• Observations and analysis from the Portland Trail Blazers 111-109 loss to the Oklahoma City Thunder at Moda Center on Friday night…

    • In some respects, this was an encouraging performance for the Blazers. They withstood 37 points, eight rebounds, five three-pointers, and 12 free throws from Paul George in addition to 31 points, nine rebounds, and seven assists from Russell Westbrook to have a chance to win at the end. That’s despite neither Damian Lillard (23 points, eight assists, 7-of-19 FGs, 1-of-8 3PTs) nor C.J. McCollum (10 points, 4-of-15 FGs) playing anywhere near their best games, too, and Jusuf Nurkic scoring just six of his 22 points after halftime. Portland, finally, received multiple performances of note from its supporting cast, beginning with Al-Farouq Aminu, who scored 16 points and grabbed 15 rebounds while shooting 2-of-5 from three. Moe Harkless made several splash plays defensively, Jake Layman filled it up in a surprise appearance for limited minutes, and both Zach Collins and Meyers Leonard generally acquitted themselves well against a physical, explosive frontcourt. In the end, though, the Blazers’ stars just didn’t give their team enough, not with George and Westbrook bringing their ‘A’ games and the Thunder – sporting the league’s top-ranked defense – entering lockdown mode after halftime, when Portland shot 33.3 percent overall and connected on just three of its 15 tries from long range. What a fantastic win for Oklahoma City, which came into Friday’s game having lost six straight against the Blazers, and eight straight at Moda Center. No more.

     

    • This game took its biggest turn in the final moments of the third quarter. After George gave the Thunder their first and second leads of the night with a pair of triples less than a minute apart from one another, one of Billy Donovan’s many hyper-athletic role players made sure his team would enter the final stanza on top. Nerlens Noel, having just checked in for Steven Adams, ripped Lillard’s dribble on consecutive trips with less than a minute remaining, turning Oklahoma City’s two-point lead into a six-point advantage by the time the buzzer sounded courtesy of a runout dunk from Westbrook and clear-path foul on Meyers Leonard. The Blazers didn’t come within a single possession of the Thunder again until the last two minutes of the fourth quarter, when time ultimately ran out on their comeback bid after game-tying looks from Lillard and McCollum both missed. Noel didn’t win this game for the Thunder, obviously, but made the successive defensive plays that ensured its momentum would be with the road team when it mattered most. He came up big both earlier and later, too, finishing with 10 points, five rebounds, three steals, and two blocks on perfect 4-of-4 shooting, frustrating Portland on both ends each time he took the floor.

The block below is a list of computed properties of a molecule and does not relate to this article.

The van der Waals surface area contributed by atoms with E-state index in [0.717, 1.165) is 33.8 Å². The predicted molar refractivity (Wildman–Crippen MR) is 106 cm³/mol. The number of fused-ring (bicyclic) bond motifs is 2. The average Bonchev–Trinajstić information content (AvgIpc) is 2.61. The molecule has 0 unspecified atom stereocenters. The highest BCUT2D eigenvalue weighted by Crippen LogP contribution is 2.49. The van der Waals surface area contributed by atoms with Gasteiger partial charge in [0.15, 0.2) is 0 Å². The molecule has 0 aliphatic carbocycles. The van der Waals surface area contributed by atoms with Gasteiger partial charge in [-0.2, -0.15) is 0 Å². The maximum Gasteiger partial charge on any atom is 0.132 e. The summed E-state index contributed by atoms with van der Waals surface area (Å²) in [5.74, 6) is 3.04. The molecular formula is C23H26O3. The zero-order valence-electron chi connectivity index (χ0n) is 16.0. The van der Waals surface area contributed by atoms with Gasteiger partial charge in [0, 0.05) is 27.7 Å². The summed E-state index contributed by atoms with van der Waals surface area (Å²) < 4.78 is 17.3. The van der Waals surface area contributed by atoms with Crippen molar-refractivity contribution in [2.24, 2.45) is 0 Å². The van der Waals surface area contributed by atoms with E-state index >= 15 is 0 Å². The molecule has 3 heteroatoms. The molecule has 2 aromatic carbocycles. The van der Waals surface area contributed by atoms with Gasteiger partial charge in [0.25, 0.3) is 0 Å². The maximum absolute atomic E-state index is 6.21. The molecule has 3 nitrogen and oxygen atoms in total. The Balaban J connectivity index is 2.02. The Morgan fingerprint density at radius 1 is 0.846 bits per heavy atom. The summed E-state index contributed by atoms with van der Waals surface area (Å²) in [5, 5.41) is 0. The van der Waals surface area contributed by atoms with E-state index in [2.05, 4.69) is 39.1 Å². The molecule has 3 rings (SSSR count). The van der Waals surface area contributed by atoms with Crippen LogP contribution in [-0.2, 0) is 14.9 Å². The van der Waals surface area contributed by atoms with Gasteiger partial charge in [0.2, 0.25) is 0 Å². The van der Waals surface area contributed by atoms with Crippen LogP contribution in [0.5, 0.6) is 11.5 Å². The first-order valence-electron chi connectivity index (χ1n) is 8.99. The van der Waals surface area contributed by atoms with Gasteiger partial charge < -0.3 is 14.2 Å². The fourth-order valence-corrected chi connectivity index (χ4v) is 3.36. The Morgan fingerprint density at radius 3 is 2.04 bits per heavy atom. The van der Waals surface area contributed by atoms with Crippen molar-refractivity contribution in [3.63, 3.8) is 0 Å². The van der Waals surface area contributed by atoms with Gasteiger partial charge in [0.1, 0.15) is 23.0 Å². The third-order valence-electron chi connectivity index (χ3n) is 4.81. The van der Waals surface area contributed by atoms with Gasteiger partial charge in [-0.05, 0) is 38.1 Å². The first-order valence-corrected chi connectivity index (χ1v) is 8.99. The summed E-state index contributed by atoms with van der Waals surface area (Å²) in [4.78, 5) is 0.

• The battle between Nurkic and Steven Adams, highly-anticipated by NBA nerds, seemed like it was over almost before it started. The Blazers’ behemoth continued his strong play of late in the first half, dominating offensively to the tune of 16 points on 8-of-9 shooting, while Adams’ most noteworthy contribution came in his team getting lit up on the scoreboard. For a time, Lillard and Nurkic were getting whatever they wanted in ball-screen action, taking full advantage of Adams sliding out an extra step toward the arc as help rotations behind the play were a beat late. But it was Oklahoma City’s foreign-born giant that got the last laugh. With Portland down 10 points just under the four-minute mark, Adams got his team two extra shot attempts via hard-fought offensive rebounds, tussling with multiple defenders in the paint. Though the Thunder ultimately weren’t able to capitalize, wasting the additional chances on missed jumpers, the sequence took nearly a full minute off the game clock – one the Blazers otherwise would have been in position to use for another shot at pulling off the comeback. Adams’ numbers, six points, 12 rebounds (five offensive), and three assists, don’t jump off the page, but he was absolutely integral to Oklahoma City turning it around defensively after intermission, and made a few crucial plays late to keep Portland at bay.